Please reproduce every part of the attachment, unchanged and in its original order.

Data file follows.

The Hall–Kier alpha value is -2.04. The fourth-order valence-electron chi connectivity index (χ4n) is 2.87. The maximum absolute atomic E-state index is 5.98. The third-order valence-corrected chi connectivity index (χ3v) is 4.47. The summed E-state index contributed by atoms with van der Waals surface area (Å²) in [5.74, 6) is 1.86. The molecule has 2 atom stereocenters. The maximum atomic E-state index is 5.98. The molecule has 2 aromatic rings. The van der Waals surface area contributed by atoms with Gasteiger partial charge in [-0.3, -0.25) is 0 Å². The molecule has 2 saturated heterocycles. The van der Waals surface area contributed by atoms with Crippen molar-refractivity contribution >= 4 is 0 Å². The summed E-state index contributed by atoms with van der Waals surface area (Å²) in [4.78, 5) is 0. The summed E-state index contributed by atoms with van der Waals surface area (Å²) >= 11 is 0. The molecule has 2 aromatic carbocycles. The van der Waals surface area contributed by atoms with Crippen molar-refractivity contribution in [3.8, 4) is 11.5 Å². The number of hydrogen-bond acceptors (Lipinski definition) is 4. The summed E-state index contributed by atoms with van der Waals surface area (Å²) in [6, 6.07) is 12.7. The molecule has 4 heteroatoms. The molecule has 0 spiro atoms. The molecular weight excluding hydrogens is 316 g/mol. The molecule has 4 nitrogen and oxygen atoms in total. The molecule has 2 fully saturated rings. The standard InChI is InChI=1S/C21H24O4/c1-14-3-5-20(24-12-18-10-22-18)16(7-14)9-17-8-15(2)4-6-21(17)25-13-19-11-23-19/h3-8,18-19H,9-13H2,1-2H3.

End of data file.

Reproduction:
The Hall–Kier alpha value is -2.04. The fourth-order valence-electron chi connectivity index (χ4n) is 2.87. The maximum absolute atomic E-state index is 5.98. The third-order valence-corrected chi connectivity index (χ3v) is 4.47. The summed E-state index contributed by atoms with van der Waals surface area (Å²) in [5.74, 6) is 1.86. The molecule has 2 atom stereocenters. The maximum atomic E-state index is 5.98. The molecule has 2 aromatic rings. The van der Waals surface area contributed by atoms with Gasteiger partial charge in [-0.3, -0.25) is 0 Å². The molecule has 2 saturated heterocycles. The van der Waals surface area contributed by atoms with Crippen molar-refractivity contribution >= 4 is 0 Å². The summed E-state index contributed by atoms with van der Waals surface area (Å²) in [4.78, 5) is 0. The summed E-state index contributed by atoms with van der Waals surface area (Å²) >= 11 is 0. The molecule has 2 aromatic carbocycles. The van der Waals surface area contributed by atoms with Crippen molar-refractivity contribution in [3.8, 4) is 11.5 Å². The number of hydrogen-bond acceptors (Lipinski definition) is 4. The summed E-state index contributed by atoms with van der Waals surface area (Å²) in [6, 6.07) is 12.7. The molecule has 4 heteroatoms. The molecule has 0 spiro atoms. The molecular weight excluding hydrogens is 316 g/mol. The molecule has 4 nitrogen and oxygen atoms in total. The molecule has 2 fully saturated rings. The standard InChI is InChI=1S/C21H24O4/c1-14-3-5-20(24-12-18-10-22-18)16(7-14)9-17-8-15(2)4-6-21(17)25-13-19-11-23-19/h3-8,18-19H,9-13H2,1-2H3.